Figure 2 Screening of key genes by LASSO regression analysis. (A) The change track of every independent variable (horizontal axis: log value of the independent variable lambda; vertical axis: the coefficient of the independent variable). (B) Confidence interval under every lambda. (C) Forest map of 8 key genes. LASSO, least absolute shrinkage and selection operator.

Prognosis of key genes and mutation analysis

The K-M method was used to analyse the survival curves of the 8 key genes. According to the results, high KCNJ2 expression was strongly associated with an unfavourable prognosis of STAD patients, while low expression of GATA5, CLDN1, SERPINE1, FCER2, PMEPA1, TMEM37 and CRTAC1 was strongly associated with a poor prognosis (Figure 3). Subsequently, the mutations of these 8 genes in STAD were evaluated (Figure 4A). The somatic interactions function analysis showed no collinearity and mutual exclusion among the 8 genes (Figure 4B). Additionally, only a few samples of the 8 genes were found to have copy number variation (CNV) mutations (Figure 4C). These results verified that these 8 key genes can stably help predict GA prognosis.

Figure 3 Survival analysis of 8 key genes in STAD. STAD, stomach adenocarcinoma.
Figure 4 Mutation analysis of 8 key genes in STAD. (A) Waterfall map of mutations, (B) analysis of collinearity and mutual exclusion and (C) CNV mutation information. STAD, stomach adenocarcinoma; CNV, copy number variation.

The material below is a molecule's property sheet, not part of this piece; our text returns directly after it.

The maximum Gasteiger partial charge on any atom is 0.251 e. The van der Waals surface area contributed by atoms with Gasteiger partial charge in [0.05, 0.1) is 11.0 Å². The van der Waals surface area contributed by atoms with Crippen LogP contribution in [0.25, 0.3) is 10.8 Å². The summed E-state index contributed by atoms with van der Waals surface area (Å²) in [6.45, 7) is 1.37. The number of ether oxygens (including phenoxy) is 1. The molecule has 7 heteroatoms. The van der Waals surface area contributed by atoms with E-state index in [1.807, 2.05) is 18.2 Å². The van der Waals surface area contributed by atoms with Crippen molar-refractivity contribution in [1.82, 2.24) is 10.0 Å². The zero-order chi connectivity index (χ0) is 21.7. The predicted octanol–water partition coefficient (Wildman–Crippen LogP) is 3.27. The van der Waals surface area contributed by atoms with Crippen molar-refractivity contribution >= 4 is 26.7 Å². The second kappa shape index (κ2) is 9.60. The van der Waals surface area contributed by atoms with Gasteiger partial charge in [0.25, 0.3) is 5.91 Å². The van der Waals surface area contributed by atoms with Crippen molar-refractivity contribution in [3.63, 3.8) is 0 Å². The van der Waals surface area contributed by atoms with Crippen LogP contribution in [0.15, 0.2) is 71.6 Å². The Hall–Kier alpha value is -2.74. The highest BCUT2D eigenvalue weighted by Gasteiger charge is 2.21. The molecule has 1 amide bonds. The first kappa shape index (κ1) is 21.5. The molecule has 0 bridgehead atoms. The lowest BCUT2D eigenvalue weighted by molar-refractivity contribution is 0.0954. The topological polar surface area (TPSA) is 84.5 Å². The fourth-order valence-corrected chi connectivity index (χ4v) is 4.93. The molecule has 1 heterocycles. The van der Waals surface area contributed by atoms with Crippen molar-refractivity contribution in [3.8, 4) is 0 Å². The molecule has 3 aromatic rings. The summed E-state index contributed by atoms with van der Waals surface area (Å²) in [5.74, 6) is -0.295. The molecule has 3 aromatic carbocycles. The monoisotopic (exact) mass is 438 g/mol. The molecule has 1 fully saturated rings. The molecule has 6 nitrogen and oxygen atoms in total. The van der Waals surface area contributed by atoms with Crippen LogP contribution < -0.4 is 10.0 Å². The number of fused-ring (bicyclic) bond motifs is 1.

Correlation of key genes with immunity

For a deeper exploration of the correlation between key genes and immunity, we calculated the scores of 22 types of immune cells using the CIBERSORT algorithm, and then conducted an association analysis of immune cells and the 8 key genes by Pearson correlation analysis. According to the results, the expressions of KCNJ2, FCER2 and CRTAC1 were strongly associated with the scores of most immune cells (Figure 5A). Next, the immune score was calculated by the ESTIMATE method, and the correlation between immune score and the 8 key genes was also analysed by Pearson. According to the results, the expressions of SERPNE1, FCER2 and CRTAC1 were strongly linked to the immune score, matrix score and ESTIMATE score (Figure 5B). Additionally, we acquired the expression of immune checkpoint genes, and analysed their correlations with the 8 key genes by Pearson. According to the results, SERPINE1, FCER2 and TMEM37 were strongly linked to most immune checkpoint genes (Figure 5C). Moreover, we also calculated the immune cell score by the TIMER method, and found significant correlations between FCER2 expression and the scores of 6 types of immune cell (Figure 5D). Finally, we extracted the characteristic genes of 29 immune cells, and calculated their scores by the ssGSEA method. The results indicated a strong association between the expressions of SERPINE1 and FCER2 and the scores of most immune cells (Figure 5E).

Figure 5 Correlation of key genes with immunity. (A) Association thermomap of 22 immune cell scores predicted by CIBERSORT and key genes. (B) Association thermomap between the immune score calculated by ESTIMATE and key genes. (C) Correlation thermomap between immune checkpoint genes and key genes. (D) Correlation thermomap between immune cell score calculated by TIMER and key genes. (E) Correlation thermomap between 29 immune cell scores calculated by the ssGSEA method and key genes. *, P<0.05; **, P<0.01; ***, P<0.001. ssGSEA, single-sample gene set enrichment analysis.